Prohibited Behavior

Harper College prohibits all forms of gender-based and sexual misconduct (including sexual harassment) which unreasonably interfere with, deny, or limit someone’s ability to participate in or benefit from a Harper College educational program, activity, or employment.  This policy applies to behavior exhibited by students, employees, visitors, and any other person affecting the campus community. Violations of the policy may occur between individuals or groups of individuals of any sexual orientation, gender identity, gender expression, gender, or sex.  Where “gender/sex” is used below, the term is intended to be reflective of actual or perceived gender identity, gender expression, gender, sexual orientation, and/or sex.  Prohibited behaviors are defined as:

a. Sexual harassment: Unwelcome conduct of a sexual nature. Examples include unwelcome sexual advances, requests for sexual favors, and other verbal, nonverbal, or physical conduct of a sexual nature, including sexual assault and other acts of sexual violence. This includes:

  • Conduct in which submission to such conduct is made explicitly or implicitly a term or condition of an individual's employment, academic advancement, evaluation, or grades;
  • Conduct in which submission to or rejection of such conduct by an individual is used as a basis for employment, academic advancement, evaluation, or grades;
  • Conduct which denies or limits an individual's ability to participate in or receive the benefits, services, or opportunities of the College's educational programs or activities or the individual's employment access, benefits, or opportunities; 
  • Conduct which has the purpose or effect of substantially interfering with an individual's employment or educational performance;
  • Conduct which creates an intimidating, hostile, or offensive employment or educational environment. A hostile environment is created when conduct by an individual is so severe, pervasive, or persistent that it denies or limits an individual's ability to participate in or receive the benefits, services, or opportunities of the College's educational programs or activities, or the individual's employment access, benefits, or opportunities. In determining whether a hostile environment exists, the conduct in question will be considered from both a subjective and an objective perspective of a reasonable person in the alleged victim's position, considering all the circumstances.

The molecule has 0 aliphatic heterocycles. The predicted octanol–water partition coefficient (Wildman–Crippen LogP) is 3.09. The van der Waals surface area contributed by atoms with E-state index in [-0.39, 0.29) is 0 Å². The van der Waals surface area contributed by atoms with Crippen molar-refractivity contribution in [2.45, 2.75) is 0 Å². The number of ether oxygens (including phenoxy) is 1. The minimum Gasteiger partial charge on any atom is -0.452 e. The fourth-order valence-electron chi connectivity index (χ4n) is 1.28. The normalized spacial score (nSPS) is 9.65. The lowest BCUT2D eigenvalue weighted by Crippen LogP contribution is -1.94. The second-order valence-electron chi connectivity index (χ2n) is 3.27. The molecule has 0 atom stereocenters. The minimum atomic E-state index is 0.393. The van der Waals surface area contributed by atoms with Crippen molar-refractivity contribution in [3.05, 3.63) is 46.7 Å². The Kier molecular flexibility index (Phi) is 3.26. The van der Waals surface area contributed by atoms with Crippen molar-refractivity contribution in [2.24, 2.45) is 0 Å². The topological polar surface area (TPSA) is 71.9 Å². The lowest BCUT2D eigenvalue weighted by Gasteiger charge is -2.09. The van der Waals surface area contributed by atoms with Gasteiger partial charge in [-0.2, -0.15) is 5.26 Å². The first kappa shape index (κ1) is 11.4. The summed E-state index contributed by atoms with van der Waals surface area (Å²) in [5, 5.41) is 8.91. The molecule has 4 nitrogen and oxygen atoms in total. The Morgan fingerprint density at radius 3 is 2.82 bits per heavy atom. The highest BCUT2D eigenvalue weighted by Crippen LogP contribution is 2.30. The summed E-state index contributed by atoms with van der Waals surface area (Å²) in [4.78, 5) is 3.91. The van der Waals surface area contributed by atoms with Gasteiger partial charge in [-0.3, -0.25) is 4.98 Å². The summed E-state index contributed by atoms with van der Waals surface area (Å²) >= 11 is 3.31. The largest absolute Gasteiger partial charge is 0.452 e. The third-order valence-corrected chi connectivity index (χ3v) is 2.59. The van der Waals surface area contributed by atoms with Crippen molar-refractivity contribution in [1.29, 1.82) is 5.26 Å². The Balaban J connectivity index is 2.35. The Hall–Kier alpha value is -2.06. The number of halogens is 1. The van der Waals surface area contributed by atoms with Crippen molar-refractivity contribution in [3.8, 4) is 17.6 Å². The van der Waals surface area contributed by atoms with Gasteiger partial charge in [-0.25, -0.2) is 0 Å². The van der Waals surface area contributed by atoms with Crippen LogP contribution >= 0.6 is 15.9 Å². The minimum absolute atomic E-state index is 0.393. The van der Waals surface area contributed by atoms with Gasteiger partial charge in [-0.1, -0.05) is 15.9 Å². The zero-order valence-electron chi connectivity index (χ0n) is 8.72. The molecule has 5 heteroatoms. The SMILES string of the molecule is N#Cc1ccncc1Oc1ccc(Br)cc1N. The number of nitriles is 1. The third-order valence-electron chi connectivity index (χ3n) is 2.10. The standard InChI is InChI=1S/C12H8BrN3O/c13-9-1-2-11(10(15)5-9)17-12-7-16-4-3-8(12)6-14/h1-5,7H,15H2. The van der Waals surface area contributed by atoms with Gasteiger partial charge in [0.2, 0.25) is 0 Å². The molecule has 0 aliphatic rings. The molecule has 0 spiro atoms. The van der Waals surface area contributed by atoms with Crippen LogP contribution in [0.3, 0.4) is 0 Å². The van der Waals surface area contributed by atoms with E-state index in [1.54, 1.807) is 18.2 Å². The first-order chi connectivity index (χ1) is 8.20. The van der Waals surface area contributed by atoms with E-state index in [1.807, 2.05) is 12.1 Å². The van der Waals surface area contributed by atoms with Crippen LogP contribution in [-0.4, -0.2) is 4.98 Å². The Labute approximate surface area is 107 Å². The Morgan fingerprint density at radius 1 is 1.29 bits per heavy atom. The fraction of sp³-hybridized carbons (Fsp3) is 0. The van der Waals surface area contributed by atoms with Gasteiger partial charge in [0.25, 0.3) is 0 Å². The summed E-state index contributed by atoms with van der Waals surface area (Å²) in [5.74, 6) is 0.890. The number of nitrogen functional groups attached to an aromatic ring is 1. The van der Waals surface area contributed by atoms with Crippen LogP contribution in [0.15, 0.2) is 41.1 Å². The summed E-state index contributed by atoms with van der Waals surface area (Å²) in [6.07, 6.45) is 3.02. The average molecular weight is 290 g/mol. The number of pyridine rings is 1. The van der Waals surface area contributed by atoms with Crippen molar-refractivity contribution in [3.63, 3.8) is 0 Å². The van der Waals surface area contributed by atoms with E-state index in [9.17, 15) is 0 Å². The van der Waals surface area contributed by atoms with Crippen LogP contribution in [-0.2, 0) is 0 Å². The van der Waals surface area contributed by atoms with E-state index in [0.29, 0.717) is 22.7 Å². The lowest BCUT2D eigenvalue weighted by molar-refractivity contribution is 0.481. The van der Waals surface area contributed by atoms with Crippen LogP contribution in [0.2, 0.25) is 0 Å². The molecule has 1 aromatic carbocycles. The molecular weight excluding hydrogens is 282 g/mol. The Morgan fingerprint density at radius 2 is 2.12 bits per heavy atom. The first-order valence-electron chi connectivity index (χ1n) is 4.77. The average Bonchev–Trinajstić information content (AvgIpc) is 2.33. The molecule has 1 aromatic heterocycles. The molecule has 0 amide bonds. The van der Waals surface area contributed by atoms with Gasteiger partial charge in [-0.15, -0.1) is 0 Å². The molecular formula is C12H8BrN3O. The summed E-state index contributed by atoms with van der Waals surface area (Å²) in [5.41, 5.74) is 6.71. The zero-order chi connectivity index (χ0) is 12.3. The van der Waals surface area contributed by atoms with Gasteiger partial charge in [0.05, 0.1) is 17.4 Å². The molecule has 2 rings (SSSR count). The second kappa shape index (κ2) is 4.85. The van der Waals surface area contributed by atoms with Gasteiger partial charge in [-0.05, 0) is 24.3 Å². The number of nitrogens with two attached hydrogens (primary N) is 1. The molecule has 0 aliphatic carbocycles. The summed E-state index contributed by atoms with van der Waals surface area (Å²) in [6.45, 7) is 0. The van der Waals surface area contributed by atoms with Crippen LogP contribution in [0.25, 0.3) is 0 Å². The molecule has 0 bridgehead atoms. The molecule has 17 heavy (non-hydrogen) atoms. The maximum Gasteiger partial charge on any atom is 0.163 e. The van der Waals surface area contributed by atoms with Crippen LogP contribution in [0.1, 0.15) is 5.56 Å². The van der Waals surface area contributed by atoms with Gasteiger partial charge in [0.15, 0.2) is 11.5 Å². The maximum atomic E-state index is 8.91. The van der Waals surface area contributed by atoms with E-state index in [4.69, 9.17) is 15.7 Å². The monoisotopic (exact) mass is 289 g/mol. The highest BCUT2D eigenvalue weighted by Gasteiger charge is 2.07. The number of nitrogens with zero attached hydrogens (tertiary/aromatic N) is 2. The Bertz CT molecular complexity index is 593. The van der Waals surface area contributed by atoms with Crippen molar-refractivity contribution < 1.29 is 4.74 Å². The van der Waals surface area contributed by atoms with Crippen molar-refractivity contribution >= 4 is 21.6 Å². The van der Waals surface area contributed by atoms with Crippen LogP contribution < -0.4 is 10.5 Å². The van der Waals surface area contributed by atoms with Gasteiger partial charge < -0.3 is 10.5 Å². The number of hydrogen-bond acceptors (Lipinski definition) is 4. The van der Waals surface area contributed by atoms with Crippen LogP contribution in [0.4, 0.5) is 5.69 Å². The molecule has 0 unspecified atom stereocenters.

b. Non-Consensual Sexual Contact: Any intentional sexual touching, however slight and with any object or body part, that is without consent and/or by force or coercion. This includes intentional contact with breasts, buttocks, groin, mouth, or genitals, as well as any other intentional bodily contact that occurs in a sexual manner.

c. Non-Consensual Sexual Intercourse: Any sexual penetration or copulation, however slight and with any object or body part that is without consent and/or by force or coercion. Intercourse includes anal or vaginal penetration by a penis, object, tongue, or finger, and oral copulation (mouth and genital/anal contact), no matter how slight the penetration or contact.

d. Sexual Exploitation: Taking non-consensual or abusive sexual advantage of an individual to benefit anyone other than the person being exploited. Examples include: invading privacy, video or audio recording of sexual acts without consent, knowingly transmitting a Sexually Transmitted Infection (STI), sexually-based stalking or bullying, or exposing one’s genitals.

e. Intimate Relationship Violence: violence or the threat of violence between those in a sexual and/or comparably personal and private relationship, including:

  • Domestic Violence: violence committed by someone’s current or former spouse or intimate partner (including an intimate cohabitant), current or former cohabitant, or another such person protected under domestic or family law, such as someone with whom the victim shares a child.
  • Dating Violence: violence by a person who has been in social relationship of a romantic or intimate relationship with the victim. A “relationship” is determined by the reporting party’s statement with consideration of the length, type, and frequency of interaction.

f. Stalking: two or more acts directed at a specific person that would cause a reasonable person under similar circumstances and with similar identities to fear for her, his, or others’ safety, or to suffer substantial emotional distress. Examples include: repetitive and/or menacing pursuit, following, harassment, or other interference with the peace and/or safety of another person or that of his or her immediate family members.

g. Other Gender-Based Misconduct: Physical harm, extreme verbal abuse, or other conduct that threatens the health or safety of any person on the basis gender/sex. This includes hazing and bullying, as defined in the Student Code of Conduct. 

(This information and the campus policy is adapted from the ATIXA Gender-Based and Sexual Misconduct Policy by the National Center for Higher Education Risk Management (NCHERM) and the Association of Title IX Administrators (ATIXA), 2011).